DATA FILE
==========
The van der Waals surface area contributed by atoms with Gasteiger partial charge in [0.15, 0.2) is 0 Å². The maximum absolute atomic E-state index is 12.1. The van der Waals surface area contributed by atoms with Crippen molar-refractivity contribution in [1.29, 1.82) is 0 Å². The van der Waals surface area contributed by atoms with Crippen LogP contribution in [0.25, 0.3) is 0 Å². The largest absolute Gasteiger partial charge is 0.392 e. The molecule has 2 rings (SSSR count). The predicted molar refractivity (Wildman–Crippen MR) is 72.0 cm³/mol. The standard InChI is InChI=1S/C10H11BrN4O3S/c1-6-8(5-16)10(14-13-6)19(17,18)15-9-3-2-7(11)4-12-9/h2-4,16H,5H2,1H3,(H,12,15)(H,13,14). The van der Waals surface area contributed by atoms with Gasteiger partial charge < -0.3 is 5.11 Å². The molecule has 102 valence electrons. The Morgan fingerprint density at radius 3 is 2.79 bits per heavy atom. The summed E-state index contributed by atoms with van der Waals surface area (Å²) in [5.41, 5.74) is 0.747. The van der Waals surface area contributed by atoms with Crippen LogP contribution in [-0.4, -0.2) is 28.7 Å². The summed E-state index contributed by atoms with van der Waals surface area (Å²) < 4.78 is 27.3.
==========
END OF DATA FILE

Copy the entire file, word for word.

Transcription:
The van der Waals surface area contributed by atoms with Gasteiger partial charge in [0.15, 0.2) is 0 Å². The maximum absolute atomic E-state index is 12.1. The van der Waals surface area contributed by atoms with Crippen molar-refractivity contribution in [1.29, 1.82) is 0 Å². The van der Waals surface area contributed by atoms with Crippen LogP contribution in [0.25, 0.3) is 0 Å². The largest absolute Gasteiger partial charge is 0.392 e. The molecule has 2 rings (SSSR count). The predicted molar refractivity (Wildman–Crippen MR) is 72.0 cm³/mol. The standard InChI is InChI=1S/C10H11BrN4O3S/c1-6-8(5-16)10(14-13-6)19(17,18)15-9-3-2-7(11)4-12-9/h2-4,16H,5H2,1H3,(H,12,15)(H,13,14). The van der Waals surface area contributed by atoms with Gasteiger partial charge < -0.3 is 5.11 Å². The molecule has 102 valence electrons. The Morgan fingerprint density at radius 3 is 2.79 bits per heavy atom. The summed E-state index contributed by atoms with van der Waals surface area (Å²) in [5.41, 5.74) is 0.747. The van der Waals surface area contributed by atoms with Crippen LogP contribution in [-0.4, -0.2) is 28.7 Å². The summed E-state index contributed by atoms with van der Waals surface area (Å²) < 4.78 is 27.3.